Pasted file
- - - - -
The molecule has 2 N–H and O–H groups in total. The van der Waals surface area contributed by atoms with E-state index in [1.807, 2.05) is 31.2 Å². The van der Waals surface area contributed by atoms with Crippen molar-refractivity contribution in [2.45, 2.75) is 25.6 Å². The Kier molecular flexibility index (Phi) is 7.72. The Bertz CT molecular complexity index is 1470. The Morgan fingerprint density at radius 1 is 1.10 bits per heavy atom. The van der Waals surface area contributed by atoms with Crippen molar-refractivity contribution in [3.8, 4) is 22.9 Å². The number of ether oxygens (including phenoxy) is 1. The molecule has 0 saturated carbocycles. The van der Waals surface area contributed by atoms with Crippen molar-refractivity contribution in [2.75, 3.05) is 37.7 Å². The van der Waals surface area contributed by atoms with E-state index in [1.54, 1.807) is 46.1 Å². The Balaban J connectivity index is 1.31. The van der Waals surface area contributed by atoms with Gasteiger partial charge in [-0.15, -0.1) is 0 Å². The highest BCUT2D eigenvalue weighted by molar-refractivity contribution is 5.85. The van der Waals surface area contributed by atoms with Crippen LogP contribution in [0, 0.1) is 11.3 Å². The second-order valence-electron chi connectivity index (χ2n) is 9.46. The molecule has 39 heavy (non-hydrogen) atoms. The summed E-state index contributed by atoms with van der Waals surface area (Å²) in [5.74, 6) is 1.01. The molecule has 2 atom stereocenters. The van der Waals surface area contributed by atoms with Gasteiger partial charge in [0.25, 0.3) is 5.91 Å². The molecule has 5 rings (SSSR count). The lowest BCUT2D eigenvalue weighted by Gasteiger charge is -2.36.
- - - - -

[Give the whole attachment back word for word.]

The molecule has 2 N–H and O–H groups in total. The van der Waals surface area contributed by atoms with E-state index in [1.807, 2.05) is 31.2 Å². The van der Waals surface area contributed by atoms with Crippen molar-refractivity contribution in [2.45, 2.75) is 25.6 Å². The Kier molecular flexibility index (Phi) is 7.72. The Bertz CT molecular complexity index is 1470. The Morgan fingerprint density at radius 1 is 1.10 bits per heavy atom. The van der Waals surface area contributed by atoms with Crippen molar-refractivity contribution in [3.8, 4) is 22.9 Å². The number of ether oxygens (including phenoxy) is 1. The molecule has 0 saturated carbocycles. The van der Waals surface area contributed by atoms with Crippen molar-refractivity contribution in [2.75, 3.05) is 37.7 Å². The van der Waals surface area contributed by atoms with E-state index in [1.54, 1.807) is 46.1 Å². The Balaban J connectivity index is 1.31. The van der Waals surface area contributed by atoms with Gasteiger partial charge in [-0.15, -0.1) is 0 Å². The highest BCUT2D eigenvalue weighted by molar-refractivity contribution is 5.85. The van der Waals surface area contributed by atoms with Crippen LogP contribution in [0, 0.1) is 11.3 Å². The second-order valence-electron chi connectivity index (χ2n) is 9.46. The molecule has 39 heavy (non-hydrogen) atoms. The summed E-state index contributed by atoms with van der Waals surface area (Å²) in [5.74, 6) is 1.01. The molecule has 2 atom stereocenters. The van der Waals surface area contributed by atoms with Gasteiger partial charge in [0.25, 0.3) is 5.91 Å². The molecule has 5 rings (SSSR count). The lowest BCUT2D eigenvalue weighted by Gasteiger charge is -2.36.